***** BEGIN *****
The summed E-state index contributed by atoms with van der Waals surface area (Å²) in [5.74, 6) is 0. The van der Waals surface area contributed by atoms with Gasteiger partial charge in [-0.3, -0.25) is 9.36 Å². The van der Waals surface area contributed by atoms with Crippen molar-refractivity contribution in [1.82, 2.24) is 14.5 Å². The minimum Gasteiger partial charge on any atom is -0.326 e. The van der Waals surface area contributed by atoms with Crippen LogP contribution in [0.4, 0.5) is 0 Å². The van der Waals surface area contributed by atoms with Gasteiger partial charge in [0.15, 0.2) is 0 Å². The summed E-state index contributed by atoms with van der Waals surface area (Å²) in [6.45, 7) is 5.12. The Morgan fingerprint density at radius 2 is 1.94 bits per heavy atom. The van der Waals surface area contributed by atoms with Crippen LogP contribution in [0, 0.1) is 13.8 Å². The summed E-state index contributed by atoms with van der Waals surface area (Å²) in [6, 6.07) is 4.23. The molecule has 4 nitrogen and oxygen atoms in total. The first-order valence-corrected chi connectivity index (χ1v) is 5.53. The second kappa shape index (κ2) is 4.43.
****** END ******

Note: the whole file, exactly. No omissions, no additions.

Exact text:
The summed E-state index contributed by atoms with van der Waals surface area (Å²) in [5.74, 6) is 0. The van der Waals surface area contributed by atoms with Gasteiger partial charge in [-0.3, -0.25) is 9.36 Å². The van der Waals surface area contributed by atoms with Crippen molar-refractivity contribution in [1.82, 2.24) is 14.5 Å². The minimum Gasteiger partial charge on any atom is -0.326 e. The van der Waals surface area contributed by atoms with Crippen LogP contribution in [0.4, 0.5) is 0 Å². The van der Waals surface area contributed by atoms with Gasteiger partial charge in [0.15, 0.2) is 0 Å². The summed E-state index contributed by atoms with van der Waals surface area (Å²) in [6.45, 7) is 5.12. The Morgan fingerprint density at radius 2 is 1.94 bits per heavy atom. The van der Waals surface area contributed by atoms with Crippen LogP contribution in [0, 0.1) is 13.8 Å². The summed E-state index contributed by atoms with van der Waals surface area (Å²) in [6, 6.07) is 4.23. The molecule has 4 nitrogen and oxygen atoms in total. The first-order valence-corrected chi connectivity index (χ1v) is 5.53. The second kappa shape index (κ2) is 4.43.